The Regulatory and Compliance Framework for Multi-Tenant Houses

Through the Regulatory and Compliance Framework for Multi-Tenant (Rooming) Houses across Toronto, the City is proposing the creation of a comprehensive city-wide zoning approach and enhancements to licensing and enforcement to encourage and regulate safe, liveable, well-maintained and affordable multi-tenant houses across the city. In line with the Toronto Housing Charter adopted as part of the HousingTO 2020- 2030 Action Plan, the Multi-Tenant Housing (MTH) framework is the first housing policy review using a right to housing lens. The proposed MTH framework recognizes tenants' rights to equitable, affordable, adequate, safe, accessible and secure homes while balancing the need for compliance and enforcement.

As part of the engagement process, the City of Toronto and their engagement consultants, LURA, took steps to enhance accessibility for participation in the consultation process. All virtual meetings had a call-in number for community members to participate in the meeting through their telephone only (including landlines). Call-in participants had the same option to raise their virtual hand and ask questions in real-time as participants joining by computer or smartphone. To reach community members with limited access to the internet, a feedback form was made available through telephone. This allowed participants to call a phone number that was published on engagement materials and then complete the questionnaire over the phone using voice or key commands. The phone questionnaire also included pre-recorded audio descriptions to provide background information and context related to each question. As an alternative option, when requested, hard copy questionnaires were sent by mail.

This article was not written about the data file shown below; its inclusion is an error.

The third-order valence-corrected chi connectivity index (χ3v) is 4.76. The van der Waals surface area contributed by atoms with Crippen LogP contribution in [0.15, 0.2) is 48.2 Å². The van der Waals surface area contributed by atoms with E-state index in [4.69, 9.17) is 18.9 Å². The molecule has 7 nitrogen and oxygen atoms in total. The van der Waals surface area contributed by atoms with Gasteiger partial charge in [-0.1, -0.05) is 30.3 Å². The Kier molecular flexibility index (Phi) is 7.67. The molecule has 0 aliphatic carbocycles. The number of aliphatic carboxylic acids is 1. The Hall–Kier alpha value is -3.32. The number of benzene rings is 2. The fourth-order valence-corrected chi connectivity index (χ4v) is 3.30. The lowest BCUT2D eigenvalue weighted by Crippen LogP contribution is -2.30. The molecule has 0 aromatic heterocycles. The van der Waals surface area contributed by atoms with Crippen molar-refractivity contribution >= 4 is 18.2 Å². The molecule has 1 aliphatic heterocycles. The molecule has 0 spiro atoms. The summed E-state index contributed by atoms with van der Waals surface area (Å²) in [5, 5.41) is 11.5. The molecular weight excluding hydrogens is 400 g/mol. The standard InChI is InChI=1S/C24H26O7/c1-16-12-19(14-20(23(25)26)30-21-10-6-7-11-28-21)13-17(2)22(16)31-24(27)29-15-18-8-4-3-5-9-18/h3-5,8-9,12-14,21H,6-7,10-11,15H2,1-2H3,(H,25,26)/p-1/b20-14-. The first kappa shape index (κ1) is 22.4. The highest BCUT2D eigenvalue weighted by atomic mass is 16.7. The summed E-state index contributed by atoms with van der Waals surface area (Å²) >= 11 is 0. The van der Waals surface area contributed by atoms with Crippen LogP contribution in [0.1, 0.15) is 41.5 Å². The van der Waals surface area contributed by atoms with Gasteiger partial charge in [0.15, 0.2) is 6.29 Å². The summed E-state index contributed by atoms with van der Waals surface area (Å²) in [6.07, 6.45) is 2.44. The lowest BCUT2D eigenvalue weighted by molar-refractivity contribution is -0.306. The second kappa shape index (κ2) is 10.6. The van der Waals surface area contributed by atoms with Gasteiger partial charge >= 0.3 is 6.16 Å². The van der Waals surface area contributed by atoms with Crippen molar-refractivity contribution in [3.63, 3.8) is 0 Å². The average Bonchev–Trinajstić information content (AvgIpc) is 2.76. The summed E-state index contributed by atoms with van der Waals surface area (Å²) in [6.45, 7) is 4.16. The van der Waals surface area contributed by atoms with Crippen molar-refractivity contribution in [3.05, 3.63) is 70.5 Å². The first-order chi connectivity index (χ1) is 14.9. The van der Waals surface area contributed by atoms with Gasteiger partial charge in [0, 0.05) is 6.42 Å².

Sometimes, the City can share power in engagement processes by stepping aside and letting the community organize their own meetings. As part of the MTH Framework Review, City staff developed Do-it-yourself (DIY) Toolkits and the City provided grants to eligible organizations to facilitate their own engagement sessions with their communities to enhance participation from equity-deserving groups, multi-tenant housing tenants, operators, and other groups who do not tend to participate in traditional consultations. This approach yielded some success in reaching more people. DIY Toolkits were completed by 14 organizations and included participation from tenants, student tenants, homeless or at-risk of homelessness youth, operators, and racially marginalized populations.


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